Avogadro’s number is typically dimensionless, but when it defines the mole, it can be expressed as \(6.022\times 10^{23}\ elementary\ entities\ per mol\). In this form, Avogadro’s number is used as a conversion factor between the number of entities and the number of moles. Therefore, given the relationship \(1 mol = 6.022\times 10^{23}\ atoms\), converting between moles and atoms of a substance is a simple dimensional analysis problem.

**Read Also: Inverse Property: Definition, Uses & Examples**

**Converting Moles to Atoms**

Given a known number of moles \(x\), one can find the number of atoms \(y\) in this molar quantity by multiplying it by Avogadro’s number:

$$x\ moles\times \frac{6.022\times 10^{23}\ atoms}{1\ mole}=y\ atoms$$

If scientists want to know how many atoms are in six moles of sodium \(x = 6\), they could solve:

$$6\ moles\times \frac{6.022\times 10^{23}\ atoms}{1\ mole}=3.61\times 10^{24}\ atoms$$

No matter whether the element is sodium or any other element, the solution is the same.

**Converting Atoms to Moles**

If we reverse the calculation above, we can convert a number of atoms to a molar quantity by dividing it by Avogadro’s number:

$$\frac{x\ atoms}{\frac{6.022\times 10^{23}\ atoms}{1\ mole}}=y\ moles$$

By multiplying the number of atoms by the reciprocal of Avogadro’s number, it can be written without a fraction in the denominator:

$$x\ atoms\times \frac{1\ mole}{6.022\times 10^{23}\ atoms}=y\ moles$$

For example, if scientists know there are \(3.5\times 10^{24}\ atoms\) in a sample, they can calculate the number of moles this quantity represents:

$$3.5\times 10^{24}\ atoms\times \frac{1\ mole}{6.022\times 10^{23}\ atoms}=5.81\ moles$$

**Molar Mass of Compounds**

Molar mass refers to the mass of one mole of a particular substance.

The mass of a substance can be measured by chemists, but in chemical reactions, the number of atoms present in each element often matters. As even the smallest amount of a substance contains billions of atoms, chemists generally use the mole as the unit for measuring quantity.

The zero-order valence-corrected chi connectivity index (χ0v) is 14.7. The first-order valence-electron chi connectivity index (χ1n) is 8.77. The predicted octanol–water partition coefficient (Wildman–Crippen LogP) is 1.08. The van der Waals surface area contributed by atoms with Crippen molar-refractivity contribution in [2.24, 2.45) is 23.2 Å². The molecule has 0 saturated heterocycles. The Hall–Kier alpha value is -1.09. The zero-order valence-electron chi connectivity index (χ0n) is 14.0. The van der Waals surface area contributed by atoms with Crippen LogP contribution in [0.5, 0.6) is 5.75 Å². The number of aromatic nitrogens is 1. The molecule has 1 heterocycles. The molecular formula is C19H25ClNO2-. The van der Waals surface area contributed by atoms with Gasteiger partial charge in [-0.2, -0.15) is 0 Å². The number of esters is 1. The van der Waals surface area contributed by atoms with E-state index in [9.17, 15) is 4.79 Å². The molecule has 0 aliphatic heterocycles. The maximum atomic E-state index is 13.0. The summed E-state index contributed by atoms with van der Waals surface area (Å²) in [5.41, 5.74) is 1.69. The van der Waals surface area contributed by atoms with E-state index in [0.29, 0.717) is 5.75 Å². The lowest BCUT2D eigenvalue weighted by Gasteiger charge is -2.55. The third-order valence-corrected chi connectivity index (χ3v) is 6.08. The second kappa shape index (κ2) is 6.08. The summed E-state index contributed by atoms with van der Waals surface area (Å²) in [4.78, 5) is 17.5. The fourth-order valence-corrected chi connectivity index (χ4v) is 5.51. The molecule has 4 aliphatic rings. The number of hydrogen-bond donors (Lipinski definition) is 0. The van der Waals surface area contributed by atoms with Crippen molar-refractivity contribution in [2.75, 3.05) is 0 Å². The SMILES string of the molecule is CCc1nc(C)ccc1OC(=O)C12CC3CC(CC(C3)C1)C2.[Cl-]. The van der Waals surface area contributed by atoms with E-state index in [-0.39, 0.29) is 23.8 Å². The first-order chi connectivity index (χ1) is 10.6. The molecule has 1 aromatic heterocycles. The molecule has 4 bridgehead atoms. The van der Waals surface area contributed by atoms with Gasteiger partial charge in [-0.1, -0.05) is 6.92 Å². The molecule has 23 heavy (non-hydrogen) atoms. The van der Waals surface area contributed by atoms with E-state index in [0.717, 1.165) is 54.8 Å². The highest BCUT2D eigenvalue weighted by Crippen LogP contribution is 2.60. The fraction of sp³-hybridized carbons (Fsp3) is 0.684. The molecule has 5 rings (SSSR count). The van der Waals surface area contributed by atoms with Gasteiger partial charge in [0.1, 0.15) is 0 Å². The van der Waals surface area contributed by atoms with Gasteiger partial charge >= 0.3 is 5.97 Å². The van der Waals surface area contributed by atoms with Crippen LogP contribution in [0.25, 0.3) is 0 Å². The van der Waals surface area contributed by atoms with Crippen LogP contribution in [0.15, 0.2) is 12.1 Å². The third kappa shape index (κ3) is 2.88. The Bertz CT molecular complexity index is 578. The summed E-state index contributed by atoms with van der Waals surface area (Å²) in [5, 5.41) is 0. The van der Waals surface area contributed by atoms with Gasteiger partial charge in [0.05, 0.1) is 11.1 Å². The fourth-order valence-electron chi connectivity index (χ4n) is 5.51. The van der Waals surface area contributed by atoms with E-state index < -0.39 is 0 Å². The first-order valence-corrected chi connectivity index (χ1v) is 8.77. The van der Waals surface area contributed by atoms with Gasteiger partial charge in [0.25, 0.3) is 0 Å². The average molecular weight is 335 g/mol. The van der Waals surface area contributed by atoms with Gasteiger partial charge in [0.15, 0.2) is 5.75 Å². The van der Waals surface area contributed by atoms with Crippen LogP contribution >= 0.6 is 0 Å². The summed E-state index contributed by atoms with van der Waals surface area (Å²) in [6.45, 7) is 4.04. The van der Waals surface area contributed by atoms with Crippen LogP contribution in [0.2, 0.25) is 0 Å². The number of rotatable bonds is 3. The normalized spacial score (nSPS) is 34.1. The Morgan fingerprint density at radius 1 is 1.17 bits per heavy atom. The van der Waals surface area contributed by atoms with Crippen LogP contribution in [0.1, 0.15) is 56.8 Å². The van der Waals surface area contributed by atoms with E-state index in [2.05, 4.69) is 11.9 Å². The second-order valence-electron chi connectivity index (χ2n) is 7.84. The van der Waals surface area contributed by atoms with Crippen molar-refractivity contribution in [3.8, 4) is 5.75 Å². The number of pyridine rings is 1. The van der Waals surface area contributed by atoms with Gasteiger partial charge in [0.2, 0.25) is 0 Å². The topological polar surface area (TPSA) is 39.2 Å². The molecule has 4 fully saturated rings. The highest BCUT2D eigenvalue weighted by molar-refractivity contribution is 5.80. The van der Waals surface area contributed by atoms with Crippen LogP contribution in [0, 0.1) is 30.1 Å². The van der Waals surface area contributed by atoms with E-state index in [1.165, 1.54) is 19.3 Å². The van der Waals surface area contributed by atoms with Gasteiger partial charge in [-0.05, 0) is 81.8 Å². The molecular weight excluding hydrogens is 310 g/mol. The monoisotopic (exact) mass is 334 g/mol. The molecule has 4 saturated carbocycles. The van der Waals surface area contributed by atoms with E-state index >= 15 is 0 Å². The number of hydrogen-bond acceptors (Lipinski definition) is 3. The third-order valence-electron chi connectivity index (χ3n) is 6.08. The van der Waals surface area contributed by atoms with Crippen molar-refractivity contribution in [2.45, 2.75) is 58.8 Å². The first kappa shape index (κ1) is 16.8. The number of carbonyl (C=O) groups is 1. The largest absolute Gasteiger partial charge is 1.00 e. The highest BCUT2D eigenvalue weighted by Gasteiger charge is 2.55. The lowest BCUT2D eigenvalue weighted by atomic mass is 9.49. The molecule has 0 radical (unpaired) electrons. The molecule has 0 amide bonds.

One mole (abbreviated mol) is equal to the number of atoms in \(12\ grams\ of\ carbon-12\); this number is referred to as Avogadro’s number and has been measured as approximately \(6.022\times 10^{23}\). In other words, a mole is the amount of substance that contains as many entities (atoms, or other particles) as there are atoms in \(12\ grams\ of\ pure\ carbon-12\).

**amu vs. g/mol**

Ions, or atoms, each have a specific mass; similarly, moles of a given pure substance have a definite mass. The mass of one mole of atoms of a pure element in grams is equivalent to the atomic mass of that element in \(atomic\ mass\ units\ (amu)\) or in \(grams\ per\ mole\ (\frac{g}{mol})\). Although mass can be expressed as both \(amu\) and \(\frac{g}{mol}\), \(\frac{g}{mol}\) is the most useful system of units for laboratory chemistry.

**Calculating Molar Mass**

Molar mass is the mass of a given substance divided by the amount of that substance, measured in \(\frac{g}{mol}\). For example, the atomic mass of titanium is \(47.88\ amu\) or \(47.88\ (\frac{g}{mol})\). In \(47.88\ grams\) of titanium, there is \(one\ mole\ or\ 6.022\times 10^{23}\ titanium\ atoms\).

The characteristic molar mass of an element is simply the atomic mass in \(\frac{g}{mol}\). However, molar mass can also be calculated by multiplying the atomic mass in amu by the molar mass constant \((\frac{1\ g}{mol})\). To calculate the molar mass of a compound with multiple atoms, sum all the atomic mass of the constituent atoms.

For example, the molar mass of \(NaCl\) can be calculated for finding the atomic mass of sodium \((22.99 \frac{g}{mol})\) and the atomic mass of chlorine \((35.45 \frac{g}{mol})\) and combining them. The molar mass of \(NaCl\) is \(58.44 \frac{g}{mol}\).

**How Can We Make Conversion Between Mass(Gram) And Number Of Moles?**

Molar mass can be used to convert between the mass of a substance and the number of moles in that substance.

Chemists generally use the mole as the unit for the number of atoms or molecules of a material. One mole (abbreviated mol) is equal to \(6.022\times 10^{23}\) molecular entities (Avogadro’s number), and each element has a different molar mass depending on the weight of \(6.022\times 10^{23}\) of its atoms \((1 mole)\). The molar mass of any element can be determined by finding the atomic mass of the element on the periodic table. For example, if the atomic mass of \(sulfur\ (S)\) is \(32.066\ amu\), then its molar mass is \(32.066\ \frac{g}{mol}\).

By recognizing the relationship between the molar mass \((\frac{g}{mol})\), moles \((mol)\), and particles, scientists can use dimensional analysis to convert between mass, number of moles, and number of atoms.

**Read Also: Polar and Nonpolar Covalent Bonds: Definitions, Molecules, and Examples**